The dopamine agonist for use in the treatment of ADHD, schizophrenia, Tourette's syndrome, and other psychiatric disorders associated with excess activity at dopamine receptors include, without limitation, dopamine precursors, such as L-dopa; dopaminergic agents, such as Levodopa-carbidopa (SINEMET®) or Levodopa-benserazide (PROLOPA®, MADOPAR®); and dopamine agonists, such as apomorphine, bromocriptine (PARLODEL®), cabergoline (DOSTINEX®), lisuride (DOPERGINE®), pergolide (PERMAX®), pramipexole (MIRAPEX®), and ropinirole (REQUIP®).

The D3 dopamine agonist for use in the treatment of addiction and other psychiatric disorders associated with excess activity at D3 dopamine receptors include, without limitation, 7-OH-DPAT, Pramipexole, Ropinirole, SB-277,011 (Stemp et al. J. Med. Chem. 45:1878 (2000)), R-(−)-3-(4-Propylmorpholin-2-yl)phenol hydrochloride, and S32504 (see U.S. Patent Publication No. 20060052435). Desirably, the D3 dopamine agonist for use in treating addiction has at least a 2-fold, 3-fold, 5-fold, or 10-fold selectivity for D3 receptors over D2 receptors.

The serotonin antagonist for use in the treatment of depression, post traumatic stress disorder, and other psychiatric disorders associated with reduced activity at serotonin receptors include, without limitation, ergonovine (ERGOTRATE®), ondansetron (ZOFRAN®), clozapine (CLOZARL®), risperidone (RISPERDAL®), methysergide (SANSERT®), cyproheptadine (PERIACTIN®), ritanserin, pizotifen, granisetron, metoclopramide, tropisetron, dolasetron, tri-methobenzamide, ketanserin, amitriptyline, azatadine, cyproheptadine, fenclonine, dexfenfluramnine, fenfluramine, chlorpromazine, and mianserin.

The serotonin agonist for use in the treatment of obsessive compulsive disorder and other psychiatric disorders associated with increased activity at serotonin receptors include, without limitation, almotriptan, bufotenin, buspirone, eletriptan, frovatriptan, gepirone, 8-hydroxy-2-(di-n-propylamino)tetralin (8-OH-DPAT), ipsapirone, naratriptan, quipazine, rizatriptan, sumatriptan, tegaserod, venlafaxine, and zolmitriptan.

Formulation and Kits

Therapy according to the invention includes the administration of a psychotropic agent by any appropriate route for ameliorating a symptom of a psychiatric disorder. These may be administered to pre-pubescent humans along with a pharmaceutically acceptable diluent, carrier, or excipient, in unit dosage form. Administration may be topical, parenteral, intravenous, intra-arterial, subcutaneous, intramuscular, intracranial, intraorbital, ophthalmic, intraventricular, intracapsular, intraspinal, intracisternal, intraperitoneal, intranasal, aerosol, by suppositories, or oral administration.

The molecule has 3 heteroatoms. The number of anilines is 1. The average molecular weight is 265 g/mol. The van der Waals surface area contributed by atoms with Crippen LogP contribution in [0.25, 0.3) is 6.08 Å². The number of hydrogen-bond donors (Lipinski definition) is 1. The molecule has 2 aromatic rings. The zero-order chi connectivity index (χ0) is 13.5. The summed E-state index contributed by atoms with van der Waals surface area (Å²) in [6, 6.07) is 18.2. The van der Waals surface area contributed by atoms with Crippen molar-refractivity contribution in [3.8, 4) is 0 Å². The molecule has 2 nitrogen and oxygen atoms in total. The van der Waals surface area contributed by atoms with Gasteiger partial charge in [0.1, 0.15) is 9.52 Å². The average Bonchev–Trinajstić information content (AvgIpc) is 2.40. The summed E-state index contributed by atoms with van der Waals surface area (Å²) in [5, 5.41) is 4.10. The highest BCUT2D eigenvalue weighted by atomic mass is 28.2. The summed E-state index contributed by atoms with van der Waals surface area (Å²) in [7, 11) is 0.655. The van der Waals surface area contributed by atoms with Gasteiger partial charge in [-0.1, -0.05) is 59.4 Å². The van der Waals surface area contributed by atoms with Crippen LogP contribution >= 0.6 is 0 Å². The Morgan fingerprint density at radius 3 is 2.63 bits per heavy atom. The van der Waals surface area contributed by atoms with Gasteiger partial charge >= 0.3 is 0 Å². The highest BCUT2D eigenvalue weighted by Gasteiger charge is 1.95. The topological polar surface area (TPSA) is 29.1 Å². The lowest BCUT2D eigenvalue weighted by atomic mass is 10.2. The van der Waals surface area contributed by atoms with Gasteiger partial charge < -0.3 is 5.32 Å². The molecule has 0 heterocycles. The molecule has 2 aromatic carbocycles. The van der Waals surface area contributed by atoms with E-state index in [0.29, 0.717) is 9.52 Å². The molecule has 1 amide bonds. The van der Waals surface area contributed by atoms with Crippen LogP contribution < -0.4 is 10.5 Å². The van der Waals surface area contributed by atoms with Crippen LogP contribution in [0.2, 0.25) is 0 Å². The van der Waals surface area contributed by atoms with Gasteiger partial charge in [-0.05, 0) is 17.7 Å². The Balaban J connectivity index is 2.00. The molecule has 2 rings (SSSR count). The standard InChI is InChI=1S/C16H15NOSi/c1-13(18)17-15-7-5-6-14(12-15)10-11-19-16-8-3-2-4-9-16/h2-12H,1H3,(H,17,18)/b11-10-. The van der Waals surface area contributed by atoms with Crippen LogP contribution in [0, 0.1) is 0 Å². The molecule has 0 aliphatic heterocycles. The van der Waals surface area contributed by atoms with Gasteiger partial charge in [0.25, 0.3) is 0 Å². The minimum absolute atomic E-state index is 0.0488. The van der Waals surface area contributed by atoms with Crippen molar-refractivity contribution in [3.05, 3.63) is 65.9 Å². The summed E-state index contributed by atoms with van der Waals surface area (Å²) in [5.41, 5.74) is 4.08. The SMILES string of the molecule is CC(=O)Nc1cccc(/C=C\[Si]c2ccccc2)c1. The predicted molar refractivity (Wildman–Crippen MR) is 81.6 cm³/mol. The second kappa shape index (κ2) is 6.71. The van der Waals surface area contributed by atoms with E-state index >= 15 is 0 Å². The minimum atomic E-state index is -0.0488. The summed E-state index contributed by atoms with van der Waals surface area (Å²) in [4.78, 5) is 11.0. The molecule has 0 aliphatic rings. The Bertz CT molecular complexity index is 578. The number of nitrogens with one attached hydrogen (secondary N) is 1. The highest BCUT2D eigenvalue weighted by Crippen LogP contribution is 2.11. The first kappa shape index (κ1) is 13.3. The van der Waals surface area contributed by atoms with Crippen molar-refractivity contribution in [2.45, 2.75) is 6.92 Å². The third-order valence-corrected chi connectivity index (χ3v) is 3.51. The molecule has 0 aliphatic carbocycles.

Therapeutic formulations may be in the form of liquid solutions or suspensions; for oral administration, formulations may be in the form of tablets or capsules; and for intranasal formulations, in the form of powders, nasal drops, ear drops, or aerosols.

Administration of compounds in controlled release formulations is useful where the compound of formula I has (i) a narrow therapeutic index (e.g., the difference between the plasma concentration leading to harmful side effects or toxic reactions and the plasma concentration leading to a therapeutic effect is small; generally, the therapeutic index, TI, is defined as the ratio of median lethal dose (LD50) to median effective dose (ED50)); (ii) a narrow absorption window in the gastro-intestinal tract; or (iii) a short biological half-life, so that frequent dosing during a day is required in order to sustain the plasma level at a therapeutic level.

Formulations for oral use include tablets containing the active ingredient(s) in a mixture with non-toxic pharmaceutically acceptable excipients. These excipients may be, for example, inert diluents or fillers (e.g., sucrose and sorbitol), lubricating agents, glidants, and antiadhesives (e.g., magnesium stearate, zinc stearate, stearic acid, silicas, hydrogenated vegetable oils, or talc).

Formulations for oral use may also be provided in unit dosage form as chewable tablets, tablets, caplets, or capsules (i.e., as hard gelatin capsules wherein the active ingredient is mixed with an inert solid diluent, or as soft gelatin capsules wherein the active ingredient is mixed with water or an oil medium).

Therapy according to the invention may be performed at home, the doctor's office, a clinic, a hospital's outpatient department, or a hospital. Treatment optionally begins at a hospital so that the doctor can observe the therapy's effects closely and make any adjustments that are needed, or it may begin on an outpatient basis. The duration of the therapy depends on the type of psychiatric disorder being treated, the age and condition of the patient, the stage and how the patient responds to the treatment.

The psychotropic agent for use in the therapies of the invention can be packaged as a kit. The kit can include optional components that aid in the administration of the unit dose to patients, such as vials for reconstituting powder forms, syringes for injection, customized IV delivery systems, inhalers, etc. Additionally, the unit dose kit can contain instructions for preparation and/or administration of the compositions. The kit may be manufactured as a single use unit dose for one patient, multiple uses for a particular patient; or the kit may contain multiple doses suitable for administration to multiple patients (“bulk packaging”). The kit components may be assembled in cartons, blister packs, bottles, tubes, and the like.

ADHD and Addiction